Modern, mid century modern, mid-century, MCM, retro, vintage, Danish Modern, teak, 1950’s, 1960’s, 1970’s, 1950s, 1960s, 1970s, Scandinavian, Gunni Omann Junn, Arne Vodder, Arne Jacobsen, Kai Kristiansen, Hans Wegner, Borge Mogensen, Ole Wanscher, Peter Lovig Nielsen, Dansk, Jens Risom, Design Within Reach, Paul McCobb, George Nelson, Jens Quistgaard, Adrian Pearsall, Craft Associates, Milo Baughman, Thayer Coggin, Broyhill Brasilia, Kent Coffey, American of Martinsville, Lane, Hooker Mainline, Svend Madsen, Niels Moller, Kofoed Hornslet, Niels Kofoed, Faarup, George Mulhauser, Charles Eames, Bruno Mathsson, Edward Wormley, Dunbar, Drexel Declaration, Kipp Stewart, Stewart MacDougall, Lane Acclaim Johannes Andersen Denmark, Frem Rojle, Lawrence Peabody. Dux Folke Ohlsson Herman Miller Peter Protzman Charles Pollock Sling Chair Eero Saarinen Tulip Table Aluminum Group Soft Pad Ray Charles, Arteluce Gino Sarfatti, Carl Aubock, Knoll Charles Pollock Jane Gordon Martz Marshall Harry Bertoia Bird Diamond Chair, rosewood, teak, Lawrence Peabody, credenza, crate and barrel, retro, chest, Dansk, calvin group, Vladimir Kagan, fifties, sixties, seventies, office, Dania Collection, Selig, Folke Ohlsson Kartel , Danish modern, CSS Wall Unit, Poul Cadovious, ESU, Eames Storage Unit, 50s Wall Unit, Retro Shelves, Vintage clock, Nils Strinning.
Yep. I’d say that about covers everything. Most of those pretty much have nothing to do with the item and I even question the effectiveness of it all — do you really thing someone who is searching for “crate and barrel credenza” is looking for that item a Eames lounge?
So, it’s a problem. From the perspective of the sellers, I get it, you’re trying to make a buck. But how effective is it really?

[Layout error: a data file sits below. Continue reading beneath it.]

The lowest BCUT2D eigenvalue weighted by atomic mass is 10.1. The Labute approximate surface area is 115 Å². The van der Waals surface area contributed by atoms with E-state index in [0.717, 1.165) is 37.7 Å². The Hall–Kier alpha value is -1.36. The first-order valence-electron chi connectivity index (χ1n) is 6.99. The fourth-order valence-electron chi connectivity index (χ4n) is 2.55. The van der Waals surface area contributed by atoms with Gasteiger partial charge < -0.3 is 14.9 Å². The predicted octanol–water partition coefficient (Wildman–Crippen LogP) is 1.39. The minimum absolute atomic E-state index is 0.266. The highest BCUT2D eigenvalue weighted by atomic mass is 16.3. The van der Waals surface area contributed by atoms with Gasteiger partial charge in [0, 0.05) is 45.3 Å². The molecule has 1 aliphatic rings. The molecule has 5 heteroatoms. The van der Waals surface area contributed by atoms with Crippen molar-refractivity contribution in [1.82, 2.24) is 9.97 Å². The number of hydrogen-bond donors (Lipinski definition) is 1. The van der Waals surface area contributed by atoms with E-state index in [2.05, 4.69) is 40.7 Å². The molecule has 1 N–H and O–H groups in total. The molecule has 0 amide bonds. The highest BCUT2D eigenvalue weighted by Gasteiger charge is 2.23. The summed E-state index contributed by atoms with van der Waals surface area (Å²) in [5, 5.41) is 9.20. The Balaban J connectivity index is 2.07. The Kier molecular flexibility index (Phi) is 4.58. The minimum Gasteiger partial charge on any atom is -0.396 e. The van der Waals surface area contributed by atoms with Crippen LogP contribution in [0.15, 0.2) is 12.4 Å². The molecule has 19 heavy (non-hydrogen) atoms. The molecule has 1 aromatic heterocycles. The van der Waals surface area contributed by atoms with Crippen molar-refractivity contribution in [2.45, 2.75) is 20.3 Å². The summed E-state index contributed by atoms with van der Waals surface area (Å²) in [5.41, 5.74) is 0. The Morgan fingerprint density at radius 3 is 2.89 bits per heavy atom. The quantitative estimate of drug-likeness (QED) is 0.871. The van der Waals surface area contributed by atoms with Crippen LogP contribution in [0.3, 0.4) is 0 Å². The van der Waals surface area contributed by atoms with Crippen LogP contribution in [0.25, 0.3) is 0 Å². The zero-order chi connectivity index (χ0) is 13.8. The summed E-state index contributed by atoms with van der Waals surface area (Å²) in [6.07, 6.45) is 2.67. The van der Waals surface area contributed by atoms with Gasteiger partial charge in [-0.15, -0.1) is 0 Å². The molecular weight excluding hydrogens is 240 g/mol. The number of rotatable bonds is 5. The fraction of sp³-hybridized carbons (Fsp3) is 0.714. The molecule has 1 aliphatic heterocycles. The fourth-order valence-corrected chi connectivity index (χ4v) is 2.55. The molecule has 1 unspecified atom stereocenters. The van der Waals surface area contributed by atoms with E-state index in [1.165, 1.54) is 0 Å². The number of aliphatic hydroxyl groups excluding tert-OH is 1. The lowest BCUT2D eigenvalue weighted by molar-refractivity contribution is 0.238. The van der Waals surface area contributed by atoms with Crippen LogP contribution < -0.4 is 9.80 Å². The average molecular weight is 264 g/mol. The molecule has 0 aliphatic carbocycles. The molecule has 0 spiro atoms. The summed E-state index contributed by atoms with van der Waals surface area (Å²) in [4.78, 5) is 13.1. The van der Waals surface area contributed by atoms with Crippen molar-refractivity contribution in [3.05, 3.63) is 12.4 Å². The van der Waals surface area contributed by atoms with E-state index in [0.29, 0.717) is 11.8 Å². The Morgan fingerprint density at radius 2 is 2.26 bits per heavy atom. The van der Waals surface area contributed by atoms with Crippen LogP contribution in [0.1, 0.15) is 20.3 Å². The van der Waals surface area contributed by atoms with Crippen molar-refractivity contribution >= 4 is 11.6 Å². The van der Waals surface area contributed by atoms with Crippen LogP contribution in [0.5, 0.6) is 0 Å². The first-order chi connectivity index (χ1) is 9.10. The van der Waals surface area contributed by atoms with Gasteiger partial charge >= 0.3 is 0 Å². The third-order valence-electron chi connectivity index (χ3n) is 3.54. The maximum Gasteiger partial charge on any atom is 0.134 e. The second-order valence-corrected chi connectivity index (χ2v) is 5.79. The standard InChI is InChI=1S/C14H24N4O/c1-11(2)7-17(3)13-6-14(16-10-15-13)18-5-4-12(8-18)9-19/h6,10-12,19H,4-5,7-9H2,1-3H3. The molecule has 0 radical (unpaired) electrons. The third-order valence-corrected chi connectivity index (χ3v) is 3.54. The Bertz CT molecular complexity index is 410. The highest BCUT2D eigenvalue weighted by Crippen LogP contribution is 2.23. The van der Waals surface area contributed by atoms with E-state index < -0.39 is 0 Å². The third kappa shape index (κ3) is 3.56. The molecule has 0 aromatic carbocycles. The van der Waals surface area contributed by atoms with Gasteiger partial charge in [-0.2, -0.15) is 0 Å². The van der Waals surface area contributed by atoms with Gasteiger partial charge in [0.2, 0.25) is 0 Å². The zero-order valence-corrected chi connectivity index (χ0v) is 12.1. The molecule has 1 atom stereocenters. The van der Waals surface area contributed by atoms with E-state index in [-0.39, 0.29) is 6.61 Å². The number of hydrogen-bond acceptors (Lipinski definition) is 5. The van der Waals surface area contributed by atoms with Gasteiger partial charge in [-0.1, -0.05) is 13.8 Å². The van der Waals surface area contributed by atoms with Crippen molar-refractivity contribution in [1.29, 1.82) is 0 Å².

I promise this relates, stay with me. Melanesia is a group of islands in Oceania, in the area north / east of Australia and due north of New Zealand. On some of these islands when westerners made first contact in the late 1800s until the middle of the 20th century (and especially during WWII), a curious religion emerged. This first contact must have been a shaking experience for the islanders, being exposed to new, unknown people with manufactured goods of exotic [to them] materials. From their, then-isolated, perspective at first contact, these items and people could be viewed as spiritual and / or miraculous. During WWII, items were literally dropped from the sky to these islands to support the stationed or forthcoming troops. Seeing these events as spiritual occurrences, some islanders mimicked the drills of the previously observed soldiers as a religious rituals, attempting to gain more “cargo.” Anthropologists call these beliefs “cargo cults.”
I’m a software developer by trade and the term cargo cult gets thrown around — it refers to the ritualistic inclusion of code by programmers that don’t fully understand what they are adding to the program or why. Generally, these well meaning but inexperienced programmers are trying anything to get their software to work. If they add code to the program and it works, then they tend to add that code where it doesn’t belong elsewhere too.
So, how does this relate back to mid century stuff? I think that many sellers tend to add these keywords to items because it’s worked before. Drawing the parallel, if a seller has added “Atomic Eames Era Knoll” to an item and it fetched top dollar one time, why not add it another? These keywords are, in effect, rituals.
I read an early draft of this piece to my wife, she said “Does it matter? What if I searched for a credenza and I ended up buying a chair because of keyword stuffing.” She’s got a good point, but I think there is a bigger issue here — we’re dealing with a situation where the sellers are manipulating the buyers, even if on a small level. The market place isn’t fully fair or transparent when the results are being manipulated. Most of us would agree that we’d like to live in a society where those who follow the rules are rewarded, not those who rig the game.
Sure, it’s up to the buyer to make sure what they are purchasing is what they want, but when the listings are unclear and the information floating around the internet is dominated by sellers all playing this keyword spamming game, how can a buyer be reasonably informed? It’s hard especially when you consider that most buyers are now used to information heavy buying experiences (think Amazon).
Fixing the keyword problem
As a buyer:
- Don’t buy items with keyword spam. It only encourages the practice.
- Don’t feel bad about reporting items with keyword spam to craigslist or eBay.
As a seller:
- Research your items, provide links to non-sales based sites that backup your claims
- Avoid cheater words, question marks, etc.
- List items truthfully and fully yet succinctly
What do you think? Is keyword spam just part of the process of buying mid century stuff? Or should we expect more out of sellers?